Friday, September 16, 2016

"Making A Name For Ourselves Is Sometimes Harder Than It Would Seem"

As aging-in-place professionals, we recognize the importance of marketing ourselves and branding our business to attract more customers and enhance or reputation in the marketplace. At the root of that is our name. We need and want people to remember us and to associate, value, quality, and integrity with our name, even we have a company or corporate name we use also.

Most of us have no control or say over our name - it was the one given to us by our parents at birth. Some of us use a nickname or are known more by our middle name than our first. Since we literally are trying to make a name for ourselves in business and online, there often are complications that likely were never foreseen when our parents named us. In fact, until the recent popularity of the internet, having a name shared by others (including famous actors, athletes, scientists, public figures, writers, or performers) or a very unusual name wasn't near the issue that it is today.

So, when someone does a google search (or use bing, yahoo, or other search engine), they find several references for the more famous namesake or namesakes but may not find us until page three or later. Sometimes we can get lost in the shuffle altogether. Sometimes, it several pages back before our name appears - depending on how many famous or in-the-news people share it with us. It doesn't even matter who had the name first (as in who is older). It's a matter of visibility and usage.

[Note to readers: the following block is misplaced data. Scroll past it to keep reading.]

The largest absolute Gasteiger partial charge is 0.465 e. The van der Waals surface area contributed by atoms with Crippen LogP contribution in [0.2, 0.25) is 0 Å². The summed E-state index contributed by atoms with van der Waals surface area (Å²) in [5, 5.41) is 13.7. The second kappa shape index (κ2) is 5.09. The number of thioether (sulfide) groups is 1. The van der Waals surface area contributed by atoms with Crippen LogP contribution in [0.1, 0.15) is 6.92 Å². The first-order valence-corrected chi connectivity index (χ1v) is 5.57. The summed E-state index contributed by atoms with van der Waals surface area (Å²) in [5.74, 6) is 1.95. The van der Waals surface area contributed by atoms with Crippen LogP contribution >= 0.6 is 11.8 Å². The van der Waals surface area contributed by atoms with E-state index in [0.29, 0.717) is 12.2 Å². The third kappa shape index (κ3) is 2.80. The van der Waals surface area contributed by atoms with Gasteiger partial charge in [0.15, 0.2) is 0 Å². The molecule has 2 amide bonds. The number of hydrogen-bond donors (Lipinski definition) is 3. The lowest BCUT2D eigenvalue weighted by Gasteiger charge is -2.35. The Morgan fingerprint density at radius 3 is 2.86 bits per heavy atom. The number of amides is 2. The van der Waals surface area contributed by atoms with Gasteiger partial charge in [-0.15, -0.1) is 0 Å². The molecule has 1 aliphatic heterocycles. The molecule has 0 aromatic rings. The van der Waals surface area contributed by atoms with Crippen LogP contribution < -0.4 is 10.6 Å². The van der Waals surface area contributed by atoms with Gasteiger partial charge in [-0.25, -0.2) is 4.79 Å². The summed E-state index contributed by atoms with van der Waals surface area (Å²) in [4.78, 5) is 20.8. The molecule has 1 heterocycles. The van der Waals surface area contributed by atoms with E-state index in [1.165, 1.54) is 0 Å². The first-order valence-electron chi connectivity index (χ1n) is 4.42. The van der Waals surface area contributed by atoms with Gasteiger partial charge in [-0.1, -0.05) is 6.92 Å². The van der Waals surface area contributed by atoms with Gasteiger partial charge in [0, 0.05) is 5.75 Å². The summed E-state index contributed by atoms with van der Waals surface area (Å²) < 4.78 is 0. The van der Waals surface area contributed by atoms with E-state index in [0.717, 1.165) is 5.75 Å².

Our parents probably didn't intentionally name us the same as someone with a recognizable name so that we would have to compete for online recognition with them. In fact, our namesake was likely an unknown in the developmental years anyway, and the internet was tears away also.


It's possible our parents wanted to give us a famous first name from the past that they were fond of, and this may cause some issues with people finding that historical or more famous name rather than ours in an online search. When both our first and last name match a more famous personality, we definitely can get overshadowed online.

The real issue is when someone gains a following because they are a TV or movie actor or other prominent person and they share the same name as us - of we them. They are going to come up first in the searches.

So what's the answer? How do you make a name for yourself when all of the names are the same? Say that your name is Steve Smith - do a search and see what comes up.

It's time to change our name - nothing formal - for marketing an online search purposes. Just add a middle initial (even if it's a "made-up" one because we don't really have a middle name or apply a nickname that we invent). So, we can be Steve (or Steven) X. or Z. Smith (when the X or Z stand for nothing except as a differentiation tool). We can be Steve "Skip" Smith (even if we have never used this name before).

Unless we want to remain buried deep within the searches - sometimes there are 20 or more people on Linked In with the very same name - we need to come up a name modification that will identify us.

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Steve HoffackerCAPS, MCSP, MIRM, is a licensed Certified Aging-In-Place Specialist instructor and best-selling author of universal design books. To learn about this and other programs for aging-in-place or universal design, visit stevehoffacker.com or call 561-685-5555.